perceptions. because there's so much at odds with what the president does, says, and how he carries himself. >> i think it's important to note that in the eight minutes we have heard from him out loud, he's already said something which is remarkable and historic in its own way when he said he could not exonerate the president. just listen to this one more time. >> if we had had confidence that the president clearly did not commit a crime, we would have said so. >> so there's already that, john. >> yes. >> robert mueller has already said that. what i think democrats want and what democratic activists desperately want is for robert mueller to answer the question, well, if this fact pattern were applied to someone who was not president of the united states would you seek to indict him? would a normal person face criminal charges for what the president did? they're going to push for an answer to that question. will they get it?
>> depends upon when they do it, how artfully they word the question. he's clearly coming as a cooperative witness in the sense that he asked for the subpoena. he's now bringing a key aide who knows a lot of the details and minutia of assembling the report. that indicated to me he wants to be responsive. i think it's a matter of how he's handled and he could change the direction of the trump presidency today. >> you ask questions for a living as we do. what question would you lead with if you were on the judiciary committee? the one that happens in about an hour from now. what would you begin asking robert mueller? >> i think i would ask whether or not your report, mr. mueller, does it show the president obstructed justice in the way that most americans believe the
term would be defined? i'm not sure you'll get an explanation. i'm also not sure that our expectations aren't too high here. but what's clear is the power of this one witness. have carried the narrative thus far. trump has gotten what he has wanted thus far. half the people in the country are not that interested or they believe the president is not a criminal. they've gone along with his explanations no matter how untrue. this is a chance, a small chance to change the perception of that 10%, 15% of americans. that could make a difference in the election. it also could move nancy pelosi if this was a tv moment with a great change in dynamic that could move nancy pelosi to say we do need to have an impeachment hearing.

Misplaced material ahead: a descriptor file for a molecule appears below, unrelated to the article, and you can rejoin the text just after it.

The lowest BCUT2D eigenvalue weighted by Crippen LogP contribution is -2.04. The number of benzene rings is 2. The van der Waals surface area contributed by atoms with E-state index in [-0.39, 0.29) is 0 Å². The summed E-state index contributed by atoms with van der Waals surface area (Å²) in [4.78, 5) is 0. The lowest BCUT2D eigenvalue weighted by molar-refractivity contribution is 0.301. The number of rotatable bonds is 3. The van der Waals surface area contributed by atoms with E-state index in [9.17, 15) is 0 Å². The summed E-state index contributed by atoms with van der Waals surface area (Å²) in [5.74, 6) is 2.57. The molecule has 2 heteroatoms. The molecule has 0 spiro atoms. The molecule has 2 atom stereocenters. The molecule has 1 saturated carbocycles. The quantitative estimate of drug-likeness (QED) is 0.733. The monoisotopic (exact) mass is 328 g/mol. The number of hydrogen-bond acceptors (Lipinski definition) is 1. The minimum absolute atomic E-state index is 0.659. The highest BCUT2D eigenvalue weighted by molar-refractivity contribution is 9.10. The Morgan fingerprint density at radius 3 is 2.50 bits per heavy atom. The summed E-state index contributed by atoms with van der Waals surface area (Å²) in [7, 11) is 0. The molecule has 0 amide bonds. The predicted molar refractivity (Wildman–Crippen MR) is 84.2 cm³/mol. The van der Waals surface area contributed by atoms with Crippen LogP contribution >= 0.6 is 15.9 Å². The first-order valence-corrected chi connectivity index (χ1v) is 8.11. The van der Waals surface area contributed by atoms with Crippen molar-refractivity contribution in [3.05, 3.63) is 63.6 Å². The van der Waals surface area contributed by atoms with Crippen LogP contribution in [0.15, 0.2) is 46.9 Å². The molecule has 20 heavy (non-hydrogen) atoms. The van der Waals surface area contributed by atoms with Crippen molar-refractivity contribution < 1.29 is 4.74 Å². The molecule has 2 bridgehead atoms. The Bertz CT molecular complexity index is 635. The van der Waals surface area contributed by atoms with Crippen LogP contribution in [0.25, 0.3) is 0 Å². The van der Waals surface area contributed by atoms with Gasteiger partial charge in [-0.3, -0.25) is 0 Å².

>> jerry nadler talked about that yesterday. he said if there was such a per po preponderance of evidence. >> i don't know that we're going to get anything new. >> you talked about what democrats want. you talked about the president getting what he wants. already getting what he wants. what does robert mueller want, do you think? >> i don't know. i suspect that mueller is offended by the way he's been treated by attorney general barr and the way barr disingenuously and dishonestly characterized that report. held onto it for several weeks without mr. mueller's interpretation being conveyed. because mueller conveyed his interpretation in the report. it is devastating. but it's not what barr represented it was. so i wonder and i've talked to
people who know mr. mueller. whether whether or not he is deeply offended by the conduct of the attorney general. and certainly i think we know that he is deeply offended by the conduct of the president. it's in his report. how can he be drawn out of it? >> just give us some thoughts. in the hour before you were going before the committees, what are you doing? >> couple things are very different. i would testify five days. i didn't know it would be five days. i didn't know when they went up they asked me to read my entire statement. it was 60,000 words. had i known it was going to be 60,000 -- or i'd have to read it, it wouldn't have been 60.
it may have been six at the most. i was also in the witness protection program. i was accompanied by marshals who dealt with a crowd. a friend to me said i didn't realize how important your hearing was until i learned that john lennon and yoko had lined up to come to your hearing. then i knew you were saying something important. >> so that one day and that day only you were bigger than the beatles. that's something we can say. thank you very much for the historical perspective here. we'll all be watching this closely together. we have other breaking news to tell you about. a source telling cnn that puerto rico's embattled governor ricardo rossello is expected to resign today. this comes after two weeks of those massive protests lining the streets following this corruption scandal. then the leak of the thousands of chats between rossello and some of his closest aides that were misogynistic and other